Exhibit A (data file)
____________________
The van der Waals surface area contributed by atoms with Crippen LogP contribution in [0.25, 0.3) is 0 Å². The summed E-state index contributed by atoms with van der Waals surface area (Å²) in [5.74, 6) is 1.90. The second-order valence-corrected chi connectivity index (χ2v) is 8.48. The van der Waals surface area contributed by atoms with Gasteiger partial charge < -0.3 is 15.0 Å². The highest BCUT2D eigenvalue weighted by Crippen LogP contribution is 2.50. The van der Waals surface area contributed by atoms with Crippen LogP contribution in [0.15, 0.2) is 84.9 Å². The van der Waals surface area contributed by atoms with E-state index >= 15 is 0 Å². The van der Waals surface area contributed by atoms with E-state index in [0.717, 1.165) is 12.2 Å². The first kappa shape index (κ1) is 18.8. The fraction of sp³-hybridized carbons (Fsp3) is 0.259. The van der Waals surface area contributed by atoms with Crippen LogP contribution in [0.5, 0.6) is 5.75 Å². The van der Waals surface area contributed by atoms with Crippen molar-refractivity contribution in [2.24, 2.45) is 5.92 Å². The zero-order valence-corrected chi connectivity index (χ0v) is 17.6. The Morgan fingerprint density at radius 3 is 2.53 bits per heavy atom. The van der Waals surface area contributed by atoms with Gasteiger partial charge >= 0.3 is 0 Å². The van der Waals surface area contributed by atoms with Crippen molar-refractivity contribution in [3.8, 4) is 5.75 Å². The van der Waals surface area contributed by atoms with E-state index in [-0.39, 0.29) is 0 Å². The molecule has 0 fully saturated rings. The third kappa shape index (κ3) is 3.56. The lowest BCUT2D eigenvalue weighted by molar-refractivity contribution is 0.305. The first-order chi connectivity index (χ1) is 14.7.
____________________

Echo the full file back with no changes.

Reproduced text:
The van der Waals surface area contributed by atoms with Crippen LogP contribution in [0.25, 0.3) is 0 Å². The summed E-state index contributed by atoms with van der Waals surface area (Å²) in [5.74, 6) is 1.90. The second-order valence-corrected chi connectivity index (χ2v) is 8.48. The van der Waals surface area contributed by atoms with Gasteiger partial charge < -0.3 is 15.0 Å². The highest BCUT2D eigenvalue weighted by Crippen LogP contribution is 2.50. The van der Waals surface area contributed by atoms with Crippen LogP contribution in [0.15, 0.2) is 84.9 Å². The van der Waals surface area contributed by atoms with E-state index >= 15 is 0 Å². The van der Waals surface area contributed by atoms with E-state index in [0.717, 1.165) is 12.2 Å². The first kappa shape index (κ1) is 18.8. The fraction of sp³-hybridized carbons (Fsp3) is 0.259. The van der Waals surface area contributed by atoms with Crippen LogP contribution in [0.5, 0.6) is 5.75 Å². The van der Waals surface area contributed by atoms with Crippen molar-refractivity contribution in [2.24, 2.45) is 5.92 Å². The zero-order valence-corrected chi connectivity index (χ0v) is 17.6. The Morgan fingerprint density at radius 3 is 2.53 bits per heavy atom. The van der Waals surface area contributed by atoms with Gasteiger partial charge >= 0.3 is 0 Å². The van der Waals surface area contributed by atoms with Crippen molar-refractivity contribution in [3.8, 4) is 5.75 Å². The van der Waals surface area contributed by atoms with E-state index in [-0.39, 0.29) is 0 Å². The molecule has 0 fully saturated rings. The third kappa shape index (κ3) is 3.56. The lowest BCUT2D eigenvalue weighted by molar-refractivity contribution is 0.305. The first-order chi connectivity index (χ1) is 14.7.